In closing, I offer another late comment, this one having to do with THE BOYS, by your friend Katie Hafner. When I got to the part that, you know, all who read that book will remember for the rest of their lives, I was so astonished that I dropped the book because I was laughing so hard I couldn't hold onto it. Did.not.see.that.coming. Equally astonishing to me is the extent to which, for a bunch of wildly different reasons, I keep thinking about THE BOYS. I tried to find the issue of your blog in which you recommended this book, because I wanted to see again what you said about it that made me want to read it but without giving away absolutely anything about ... you know.
Way to go!
I have enjoyed your work over the years, and had noticed your recent absence from the Atlantic so i was excited to discover and subscribe to your substack. I will also admit that your reporting from China is part of why I am typing this note from Shenzhen.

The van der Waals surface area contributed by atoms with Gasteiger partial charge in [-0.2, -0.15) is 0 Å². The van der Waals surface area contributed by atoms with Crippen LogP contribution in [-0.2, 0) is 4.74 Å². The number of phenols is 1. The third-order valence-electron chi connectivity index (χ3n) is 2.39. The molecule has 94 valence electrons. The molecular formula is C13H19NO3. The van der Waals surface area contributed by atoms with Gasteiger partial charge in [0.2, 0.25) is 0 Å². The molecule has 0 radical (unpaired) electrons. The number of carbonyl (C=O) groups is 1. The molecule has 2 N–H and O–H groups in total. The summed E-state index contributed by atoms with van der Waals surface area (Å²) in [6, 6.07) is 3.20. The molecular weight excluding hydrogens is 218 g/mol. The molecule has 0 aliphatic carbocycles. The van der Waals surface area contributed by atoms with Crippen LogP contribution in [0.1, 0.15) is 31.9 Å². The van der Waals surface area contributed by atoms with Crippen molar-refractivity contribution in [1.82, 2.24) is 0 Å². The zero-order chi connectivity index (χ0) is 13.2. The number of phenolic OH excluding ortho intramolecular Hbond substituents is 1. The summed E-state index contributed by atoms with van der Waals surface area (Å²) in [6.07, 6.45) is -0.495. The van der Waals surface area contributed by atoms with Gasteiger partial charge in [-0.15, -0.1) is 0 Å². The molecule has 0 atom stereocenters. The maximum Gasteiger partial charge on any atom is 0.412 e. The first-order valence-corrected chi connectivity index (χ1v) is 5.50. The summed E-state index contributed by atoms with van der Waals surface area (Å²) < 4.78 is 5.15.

Keep on writing and we will keep reading,
The digital organization that allows me to stroll in here and read to get caught up is the key. The variety of what's on your mind, and/or experiences are the main attraction. As is the case with a book you can't not write, hopefully you stayed tuned in to that voice that brings you here as current events demand it.
Loved this post, especially to learn more about the arc of your career - and about the importance of your mentors. I knew about David Halberstam, but was not aware of your relationship with David McCollough. I loved his work. He made history come alive and seemed to have an overarching wisdom that he brought to the stories he told. In the 90's when I moved to Kansas City from the east coast, he published his book about Harry Truman. It gave me comfort to know that Truman had come from this place and made the city a little less alien. He will be missed.